The ATM has been publishing short CPD videos on its website. One example is The Words We Use with Jenni Ingram which is a seven minute exploration of the use of language in mathematics and how small changes can alter meaning. 

Senenca Conference
I really enjoyed the three hour Seneca conference on Saturday morning. It was a great length and format. The short talks were a fantastic way to showcase new speakers and - in a very rare thing for a maths conference - there was a good balance of men and women speaking. I spoke about Lowest Common Multiple - this was a mini-topics in depth presentation. You can watch it here, along with the other excellent presentations. 

Do check out the Padlet shared by Emma Bell (@El_Timbre) during this conference.  This will be of particular interest to teachers who teach GCSE re-sit. Emma shared her incredible work on 'The Focused 15' - fifteen interconnected topics to focus on with re-sit students.

Also check out the If The World Were 100 People video that Emma showed during her presentation. I have blogged about a few '100 people' resources in the past but this one was new to me.

My CPD Videos
The Order of Operations Topic in Depth presentation I recorded with Craig Barton back in February has now been published by TES. You can find it on my CPD Playlist, alongside all my other CPD videos.

Two weeks left! I can't wait for the summer holidays. It has been a challenging term all round. 

My school is running our annual personal development week next week - this means I haven't had to set any maths work, but there's lots of other stuff going on including a virtual Sports Day and a Discovery Day, where I get to run a live lesson teaching students a load of fascinating stuff about banknotes (my chosen topic, which I know a lot about from my previous career). In the last week of term the maths lessons are back on but we also have our students coming in for end of term tutor group assemblies, which is really exciting. We're also doing end of year reports (consisting mainly of form tutor comments) which I have whole school responsibility for, so that will keep me busy.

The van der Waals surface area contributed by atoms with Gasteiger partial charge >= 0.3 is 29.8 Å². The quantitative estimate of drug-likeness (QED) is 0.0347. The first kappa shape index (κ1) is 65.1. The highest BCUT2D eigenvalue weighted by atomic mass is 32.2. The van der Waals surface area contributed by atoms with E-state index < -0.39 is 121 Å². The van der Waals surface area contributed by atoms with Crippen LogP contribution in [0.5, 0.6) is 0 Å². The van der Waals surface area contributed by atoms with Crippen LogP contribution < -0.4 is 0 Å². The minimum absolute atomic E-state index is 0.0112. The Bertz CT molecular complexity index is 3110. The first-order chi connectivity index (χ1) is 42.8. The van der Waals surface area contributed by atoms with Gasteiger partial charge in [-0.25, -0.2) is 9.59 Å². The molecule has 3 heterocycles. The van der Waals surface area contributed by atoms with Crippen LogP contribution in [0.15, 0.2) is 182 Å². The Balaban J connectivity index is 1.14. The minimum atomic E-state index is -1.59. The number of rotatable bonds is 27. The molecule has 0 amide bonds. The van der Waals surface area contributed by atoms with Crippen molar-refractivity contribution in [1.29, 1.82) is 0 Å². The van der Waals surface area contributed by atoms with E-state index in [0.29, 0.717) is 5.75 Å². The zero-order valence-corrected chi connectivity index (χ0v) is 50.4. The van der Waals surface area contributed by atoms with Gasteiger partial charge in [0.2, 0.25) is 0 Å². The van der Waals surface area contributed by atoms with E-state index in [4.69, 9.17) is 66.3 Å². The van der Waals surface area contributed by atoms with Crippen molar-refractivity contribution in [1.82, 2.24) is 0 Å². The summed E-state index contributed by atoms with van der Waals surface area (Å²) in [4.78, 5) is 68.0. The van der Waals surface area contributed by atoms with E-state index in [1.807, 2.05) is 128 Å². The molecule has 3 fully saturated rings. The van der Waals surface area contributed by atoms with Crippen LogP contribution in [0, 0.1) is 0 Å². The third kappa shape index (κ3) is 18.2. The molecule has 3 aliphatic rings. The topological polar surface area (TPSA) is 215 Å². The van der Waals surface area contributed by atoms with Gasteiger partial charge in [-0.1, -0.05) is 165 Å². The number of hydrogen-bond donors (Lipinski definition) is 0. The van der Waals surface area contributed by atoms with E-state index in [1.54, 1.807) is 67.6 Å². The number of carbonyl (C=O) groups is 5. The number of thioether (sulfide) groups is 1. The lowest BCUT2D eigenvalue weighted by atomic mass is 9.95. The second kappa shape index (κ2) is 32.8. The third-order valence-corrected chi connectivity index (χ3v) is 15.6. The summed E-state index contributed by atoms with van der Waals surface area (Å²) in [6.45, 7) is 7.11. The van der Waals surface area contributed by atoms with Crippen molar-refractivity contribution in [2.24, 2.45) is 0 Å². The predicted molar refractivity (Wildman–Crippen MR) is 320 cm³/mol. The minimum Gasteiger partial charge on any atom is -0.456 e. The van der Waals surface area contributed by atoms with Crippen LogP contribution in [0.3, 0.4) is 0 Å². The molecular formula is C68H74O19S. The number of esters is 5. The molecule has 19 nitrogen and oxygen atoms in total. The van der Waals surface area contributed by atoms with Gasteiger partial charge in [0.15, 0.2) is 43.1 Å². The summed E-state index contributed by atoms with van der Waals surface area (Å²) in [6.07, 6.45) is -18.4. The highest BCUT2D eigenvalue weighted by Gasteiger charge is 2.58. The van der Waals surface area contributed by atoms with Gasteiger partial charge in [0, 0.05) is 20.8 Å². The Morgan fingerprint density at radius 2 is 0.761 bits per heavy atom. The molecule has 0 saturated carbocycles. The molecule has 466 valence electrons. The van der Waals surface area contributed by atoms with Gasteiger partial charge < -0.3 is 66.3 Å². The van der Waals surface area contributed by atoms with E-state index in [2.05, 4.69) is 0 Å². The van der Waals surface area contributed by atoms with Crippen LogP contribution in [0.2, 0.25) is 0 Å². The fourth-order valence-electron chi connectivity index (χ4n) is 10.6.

My own children have a lot going on too. Neither of my daughters (Year 1 and Year 3) have been back at school (the little one goes to an infants' school which couldn't accommodate Year 1), but their schools have planned some lovely end of term stuff, so they're happy. In terms of their maths, my Year 1 daughter is still doing the daily White Rose lessons, as well as using a few apps like Hit the Button and DragonBox. My Year 3 daughter does the White Rose lessons too, as well as Times Tables Rockstars. I recently realised that the Bronze 5-a-Day sheets from Corbettmaths Primary are perfect for her too (I don't know why I didn't think of that earlier!) so that's a late addition to our daily routine.

I will leave you with this fantastic video 'The Story of the Vinculum' from @jamestanton. It's brilliant.